By Simon J. Charlesworth
Charlesworth examines subject matters of poverty and sophistication through targeting a selected town--Rotherham--in South Yorkshire, England, and utilizing the private testimony of deprived those who stay there, got via recorded interviews and conversations. He applies to their lifestyles tales the interpretative instruments of philosophy and social thought, drawing particularly at the paintings of Pierre Bourdieu and Merleau-Ponty. Charlesworth argues the tradition defined during this booklet isn't really exact to Rotherham and the issues pointed out during this ebook may be wide-spread to economically powerless and politically dispossessed humans in all places.
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Extra info for A Phenomenology of Working-Class Experience
These styles of being constitute distinct social groups at the deepest level of being. Class is one of those critical mediations of being, and this book tries to show why, across the world, a Pakistani farmer of the Mirpur valley shares an attitude to perception, experience, persons, objects and belief with a working class person in Rotherham. I perceive in relation to my body because I have an immediate awareness of my body as it exists ‘towards’ the world. My sense of the world and my sense of my body cohere because it is as an inextricable mix, that I have learnt, through involved intimacy with others, the sense of both through each other.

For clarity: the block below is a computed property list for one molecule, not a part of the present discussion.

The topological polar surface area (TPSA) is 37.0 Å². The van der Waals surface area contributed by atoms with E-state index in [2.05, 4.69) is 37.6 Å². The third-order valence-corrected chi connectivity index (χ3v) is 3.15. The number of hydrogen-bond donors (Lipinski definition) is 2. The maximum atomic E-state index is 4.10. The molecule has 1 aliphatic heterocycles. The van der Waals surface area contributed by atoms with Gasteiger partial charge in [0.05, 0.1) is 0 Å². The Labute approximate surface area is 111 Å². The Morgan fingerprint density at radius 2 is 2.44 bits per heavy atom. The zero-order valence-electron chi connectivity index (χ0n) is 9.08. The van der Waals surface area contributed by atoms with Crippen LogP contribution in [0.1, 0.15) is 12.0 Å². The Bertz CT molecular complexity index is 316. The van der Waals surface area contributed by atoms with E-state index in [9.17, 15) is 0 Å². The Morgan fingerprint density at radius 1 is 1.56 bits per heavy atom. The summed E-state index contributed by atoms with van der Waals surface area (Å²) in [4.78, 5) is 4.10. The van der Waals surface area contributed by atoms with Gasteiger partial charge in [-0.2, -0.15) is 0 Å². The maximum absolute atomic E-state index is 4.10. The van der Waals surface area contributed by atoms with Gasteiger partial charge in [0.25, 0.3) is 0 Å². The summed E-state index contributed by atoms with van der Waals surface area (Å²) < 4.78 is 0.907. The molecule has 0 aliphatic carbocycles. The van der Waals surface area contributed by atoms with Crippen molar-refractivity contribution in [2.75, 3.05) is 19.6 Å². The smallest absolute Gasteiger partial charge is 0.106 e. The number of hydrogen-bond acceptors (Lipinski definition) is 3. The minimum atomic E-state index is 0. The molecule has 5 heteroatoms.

This coincidence of shallow seams of coal and iron ore alongside limestone shaped the destiny of the area. The sixteenth and seventeenth centuries saw the arrival of a furnace at Jordan, a slitting mill at Masbrough and a steel mill at Thrybergh. Coal mining and iron and steel production expanded in the mid-eighteenth century with 34 A phenomemology of working class experience Abraham Darby’s discovery that iron could be smelted using coke. But of more importance for Rotherham, the Don Navigation canal was completed in 1740, linking Rotherham to Doncaster and allowing for the cheap movement of heavy goods.
It is this ‘sense’ that characterizes human practice. In Bourdieu’s terms, the relation between subject and world is one of ‘ontological complicity’ (Bourdieu and Wacquant 1992: 20), between a habitus and the world which determines it. Our ‘practical sense’ thus guides us before we posit our goals as such; it provides a sense of horizons in which we construct conscious strategies, it renders our world meaningful by spontaneously foreseeing the immediate future immanent in our present. (b) Habitus The habitus is the socially constituted principle of perception and appreciation of the social world that we acquire in a particular social context which renders the world meaningful: it is the basis of our practical sense.